Health Care Reform: What’s happening – how and when it will affect us

Here is our first attempt at summarizing key points from the new Health Care Reform Bill.  We wanted to give you at least a timeline of things that will be happening soon and in the years to come.  We would like to make it clear that we are not trying to take sides as to whether this bill is good or bad overall. That decision must be made by each of us individually and only time will really tell. We will say however, that there are definitely some things in the bill that will help people with chronic conditions including those of us affected with a bleeding disorder. Enjoy the Healthcare Time line and please go to multiple sites for your information, but do stay informed! , ,


Employers: Small businesses can receive tax credits if purchising insurance for employees.

Insurers: Cannot impose pre-existing condition exclusions on coverage for children. Must cover preventive services without copays. Cannot remove coverage when a person becomes ill. Cannot impose lifetime coverage limits.

Uninsured: Individuals with pre-existing conditions receive immediate access to coverage through a high-risk pool. Dependent children can remain on parents’ plans until age 26.

Early retirees: Employers to provide coverage for retirees and their spouses, surviving spouses and dependents over age 55 and not eligible for Medicare.

Medicare Part D enrollees: A $250 rebate check received for those entering the “doughnut hole” gap in coverage in 2010. Rebate payable by April 1, 2011.


Insurers: Required to spend at least 80 percent of premiums on medical services.

Medicare Part D enrollees: Receive a 50 percent discount on brand-name prescription drugs when in doughnut hole coverage gap.

Those with health care savings accounts: Federal tax on those who spend health care savings account money on ineligible medical expenses increases to 20 percent.

Over-the-counter drugs: Except for insulin OTC drugs without a prescription are not reimbursable from an FSA or HRA, and are not a tax-free reimbursement from an HSA.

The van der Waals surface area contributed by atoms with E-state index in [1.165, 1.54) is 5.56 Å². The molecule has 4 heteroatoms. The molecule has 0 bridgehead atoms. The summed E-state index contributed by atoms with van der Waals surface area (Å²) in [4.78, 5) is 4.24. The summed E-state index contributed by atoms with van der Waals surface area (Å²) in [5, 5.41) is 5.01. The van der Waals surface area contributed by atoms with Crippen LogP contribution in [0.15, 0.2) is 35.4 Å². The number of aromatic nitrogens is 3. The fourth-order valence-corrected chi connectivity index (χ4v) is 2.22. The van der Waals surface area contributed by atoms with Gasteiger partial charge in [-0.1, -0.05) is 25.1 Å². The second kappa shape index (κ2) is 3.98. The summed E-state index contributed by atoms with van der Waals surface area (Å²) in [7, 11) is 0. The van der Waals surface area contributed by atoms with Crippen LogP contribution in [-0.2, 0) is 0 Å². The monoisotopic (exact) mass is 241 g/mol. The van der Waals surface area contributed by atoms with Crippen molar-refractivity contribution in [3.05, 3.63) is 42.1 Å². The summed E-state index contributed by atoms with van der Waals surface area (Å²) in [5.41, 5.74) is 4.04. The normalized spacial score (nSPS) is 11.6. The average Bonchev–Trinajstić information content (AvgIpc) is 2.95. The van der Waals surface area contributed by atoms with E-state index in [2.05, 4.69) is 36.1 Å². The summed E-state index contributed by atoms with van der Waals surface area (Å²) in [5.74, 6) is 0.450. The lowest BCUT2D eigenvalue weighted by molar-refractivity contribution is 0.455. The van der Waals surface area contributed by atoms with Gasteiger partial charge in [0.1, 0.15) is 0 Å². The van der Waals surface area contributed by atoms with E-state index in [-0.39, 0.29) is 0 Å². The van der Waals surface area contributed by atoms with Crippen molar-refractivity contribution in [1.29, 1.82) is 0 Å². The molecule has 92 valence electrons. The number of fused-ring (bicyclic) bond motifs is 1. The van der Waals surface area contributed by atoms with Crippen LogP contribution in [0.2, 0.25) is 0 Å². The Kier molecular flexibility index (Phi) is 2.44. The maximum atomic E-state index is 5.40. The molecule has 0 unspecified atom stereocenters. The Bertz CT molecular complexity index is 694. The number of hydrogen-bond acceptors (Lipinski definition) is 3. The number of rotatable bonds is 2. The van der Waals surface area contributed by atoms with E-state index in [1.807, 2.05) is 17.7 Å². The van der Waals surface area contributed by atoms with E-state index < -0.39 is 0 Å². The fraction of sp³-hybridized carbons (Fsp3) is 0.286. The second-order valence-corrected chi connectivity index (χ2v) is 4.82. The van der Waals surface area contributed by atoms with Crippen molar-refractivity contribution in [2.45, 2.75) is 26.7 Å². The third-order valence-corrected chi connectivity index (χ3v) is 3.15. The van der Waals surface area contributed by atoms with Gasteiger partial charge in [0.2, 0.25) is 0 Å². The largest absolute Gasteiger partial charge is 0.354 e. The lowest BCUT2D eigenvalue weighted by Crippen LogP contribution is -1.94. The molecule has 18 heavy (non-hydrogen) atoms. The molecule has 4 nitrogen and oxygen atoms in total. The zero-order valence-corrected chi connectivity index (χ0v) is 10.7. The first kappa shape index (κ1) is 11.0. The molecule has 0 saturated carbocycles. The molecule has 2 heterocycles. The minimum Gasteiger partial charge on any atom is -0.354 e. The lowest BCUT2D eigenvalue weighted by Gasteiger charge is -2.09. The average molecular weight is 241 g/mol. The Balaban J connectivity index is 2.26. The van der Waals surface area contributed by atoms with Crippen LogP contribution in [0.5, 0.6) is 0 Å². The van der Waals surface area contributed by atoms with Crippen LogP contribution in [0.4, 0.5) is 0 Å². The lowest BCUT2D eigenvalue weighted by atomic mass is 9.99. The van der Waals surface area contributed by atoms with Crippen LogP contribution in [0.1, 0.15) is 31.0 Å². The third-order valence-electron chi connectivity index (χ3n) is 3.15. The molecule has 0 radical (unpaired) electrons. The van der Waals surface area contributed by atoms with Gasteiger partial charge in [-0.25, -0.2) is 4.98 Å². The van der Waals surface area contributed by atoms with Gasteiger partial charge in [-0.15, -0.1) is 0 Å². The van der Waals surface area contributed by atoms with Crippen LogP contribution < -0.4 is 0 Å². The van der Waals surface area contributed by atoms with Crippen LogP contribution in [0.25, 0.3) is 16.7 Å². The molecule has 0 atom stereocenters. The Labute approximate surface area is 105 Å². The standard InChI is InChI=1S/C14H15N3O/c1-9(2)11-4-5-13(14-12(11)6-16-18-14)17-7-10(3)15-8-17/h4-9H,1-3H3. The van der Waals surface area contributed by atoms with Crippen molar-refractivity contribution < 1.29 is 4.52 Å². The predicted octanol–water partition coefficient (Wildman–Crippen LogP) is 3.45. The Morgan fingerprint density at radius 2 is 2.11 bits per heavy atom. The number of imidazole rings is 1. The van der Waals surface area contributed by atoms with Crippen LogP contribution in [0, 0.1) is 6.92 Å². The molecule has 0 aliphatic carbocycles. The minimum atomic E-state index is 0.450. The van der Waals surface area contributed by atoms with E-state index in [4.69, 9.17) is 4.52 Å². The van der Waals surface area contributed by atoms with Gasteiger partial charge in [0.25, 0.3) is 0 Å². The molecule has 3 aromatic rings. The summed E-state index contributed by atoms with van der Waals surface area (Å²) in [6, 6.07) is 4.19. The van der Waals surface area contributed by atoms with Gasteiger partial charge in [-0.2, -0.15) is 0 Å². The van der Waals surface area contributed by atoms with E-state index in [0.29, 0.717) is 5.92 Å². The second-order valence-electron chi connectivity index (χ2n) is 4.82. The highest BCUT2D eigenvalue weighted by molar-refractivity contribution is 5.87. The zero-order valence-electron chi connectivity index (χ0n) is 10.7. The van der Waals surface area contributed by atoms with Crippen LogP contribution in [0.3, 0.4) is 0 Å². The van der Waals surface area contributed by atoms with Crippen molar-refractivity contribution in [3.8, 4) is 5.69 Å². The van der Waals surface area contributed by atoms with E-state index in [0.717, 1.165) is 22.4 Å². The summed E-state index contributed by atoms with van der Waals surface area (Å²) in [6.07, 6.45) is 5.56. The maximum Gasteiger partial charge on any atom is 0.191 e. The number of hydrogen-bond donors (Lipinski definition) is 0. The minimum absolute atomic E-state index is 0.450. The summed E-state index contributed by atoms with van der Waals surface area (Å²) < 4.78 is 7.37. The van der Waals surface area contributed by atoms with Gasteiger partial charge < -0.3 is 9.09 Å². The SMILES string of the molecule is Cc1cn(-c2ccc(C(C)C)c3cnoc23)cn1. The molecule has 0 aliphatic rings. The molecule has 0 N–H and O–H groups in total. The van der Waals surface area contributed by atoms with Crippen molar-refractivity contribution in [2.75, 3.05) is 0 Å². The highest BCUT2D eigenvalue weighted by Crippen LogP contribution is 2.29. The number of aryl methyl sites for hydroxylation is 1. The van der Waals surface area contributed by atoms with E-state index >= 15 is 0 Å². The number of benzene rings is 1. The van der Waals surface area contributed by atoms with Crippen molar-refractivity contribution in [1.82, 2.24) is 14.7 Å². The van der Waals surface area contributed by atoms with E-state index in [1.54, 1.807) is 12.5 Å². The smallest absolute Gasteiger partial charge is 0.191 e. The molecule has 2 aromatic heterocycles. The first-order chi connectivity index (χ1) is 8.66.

W-2: The value of your health coverage must be disclosed on your W-2 form.


Taxpayers: Medicare payroll taxes increase to 2.35 percent for individuals earning more than $200,000 and families earning more than $250,000.

Those with flexible savings accounts: A federal limit of $2,500 for individual pretax contributions per year.


Employers: Companies with 50 or more employees must provide affordable coverage or pay a penalty.

Insurers: Prohibited from refusing to sell or renew policies, can no longer deny coverage for adults with pre-existing conditions, limits ability to set prices on the basis of sex, health status or other factors and prohibited from imposing annual limits.

Uninsured: Most Americans required to buy health insurance or pay fines of $95 per individual and up to $285 per family. Families will pay half the amount for children. Families can receive subsidies to buy insurance if they earn no greater than four times the federal poverty level

(about $88,000 per year for a family of four). Individuals and small businesses can buy packages through state exchanges.


Uninsured: Penalties for not carrying insurance increase to $325 per individual and up to $975 per family. Families will pay half the amount for children


Uninsured: Penalties for not carrying insurance increase to $695 per individual and up to $2,250 per family or 2.5 percent of taxable family income – whichever is greater. Families will pay half the amount for children.


Taxpayers: A 40 percent excise tax imposed on high-cost employer-provided policies ($10,200 for individual coverage or $27,500 for family coverage).


Medicare Part D Enrollees: Prescription drug coverage gap eliminated.

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